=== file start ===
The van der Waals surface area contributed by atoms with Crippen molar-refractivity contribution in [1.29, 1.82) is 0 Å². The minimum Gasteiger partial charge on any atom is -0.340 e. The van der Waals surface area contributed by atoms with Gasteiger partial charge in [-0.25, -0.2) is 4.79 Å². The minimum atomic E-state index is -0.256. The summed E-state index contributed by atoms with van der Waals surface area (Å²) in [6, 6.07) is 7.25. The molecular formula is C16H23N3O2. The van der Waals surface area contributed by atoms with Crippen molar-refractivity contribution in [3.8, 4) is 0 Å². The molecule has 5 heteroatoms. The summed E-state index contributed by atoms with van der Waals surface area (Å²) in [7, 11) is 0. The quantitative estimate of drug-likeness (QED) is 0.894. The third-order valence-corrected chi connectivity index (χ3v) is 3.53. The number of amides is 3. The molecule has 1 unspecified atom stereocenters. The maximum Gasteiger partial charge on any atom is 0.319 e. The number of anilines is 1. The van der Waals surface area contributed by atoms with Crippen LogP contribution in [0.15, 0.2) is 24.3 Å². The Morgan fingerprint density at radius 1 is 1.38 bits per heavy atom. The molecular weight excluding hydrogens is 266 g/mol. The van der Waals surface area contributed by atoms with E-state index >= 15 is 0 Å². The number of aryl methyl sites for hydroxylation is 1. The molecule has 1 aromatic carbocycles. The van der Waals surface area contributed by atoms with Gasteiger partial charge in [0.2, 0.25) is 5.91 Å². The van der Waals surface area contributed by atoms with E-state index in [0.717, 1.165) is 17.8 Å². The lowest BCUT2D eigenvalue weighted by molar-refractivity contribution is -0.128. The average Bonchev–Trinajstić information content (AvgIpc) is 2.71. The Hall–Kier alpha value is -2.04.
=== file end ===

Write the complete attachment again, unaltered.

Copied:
The van der Waals surface area contributed by atoms with Crippen molar-refractivity contribution in [1.29, 1.82) is 0 Å². The minimum Gasteiger partial charge on any atom is -0.340 e. The van der Waals surface area contributed by atoms with Gasteiger partial charge in [-0.25, -0.2) is 4.79 Å². The minimum atomic E-state index is -0.256. The summed E-state index contributed by atoms with van der Waals surface area (Å²) in [6, 6.07) is 7.25. The molecular formula is C16H23N3O2. The van der Waals surface area contributed by atoms with Crippen molar-refractivity contribution in [3.8, 4) is 0 Å². The molecule has 5 heteroatoms. The summed E-state index contributed by atoms with van der Waals surface area (Å²) in [7, 11) is 0. The quantitative estimate of drug-likeness (QED) is 0.894. The third-order valence-corrected chi connectivity index (χ3v) is 3.53. The number of amides is 3. The molecule has 1 unspecified atom stereocenters. The maximum Gasteiger partial charge on any atom is 0.319 e. The number of anilines is 1. The van der Waals surface area contributed by atoms with Crippen LogP contribution in [0.15, 0.2) is 24.3 Å². The Morgan fingerprint density at radius 1 is 1.38 bits per heavy atom. The molecular weight excluding hydrogens is 266 g/mol. The van der Waals surface area contributed by atoms with E-state index >= 15 is 0 Å². The number of aryl methyl sites for hydroxylation is 1. The molecule has 1 aromatic carbocycles. The van der Waals surface area contributed by atoms with Gasteiger partial charge in [0.2, 0.25) is 5.91 Å². The van der Waals surface area contributed by atoms with E-state index in [0.717, 1.165) is 17.8 Å². The lowest BCUT2D eigenvalue weighted by molar-refractivity contribution is -0.128. The average Bonchev–Trinajstić information content (AvgIpc) is 2.71. The Hall–Kier alpha value is -2.04.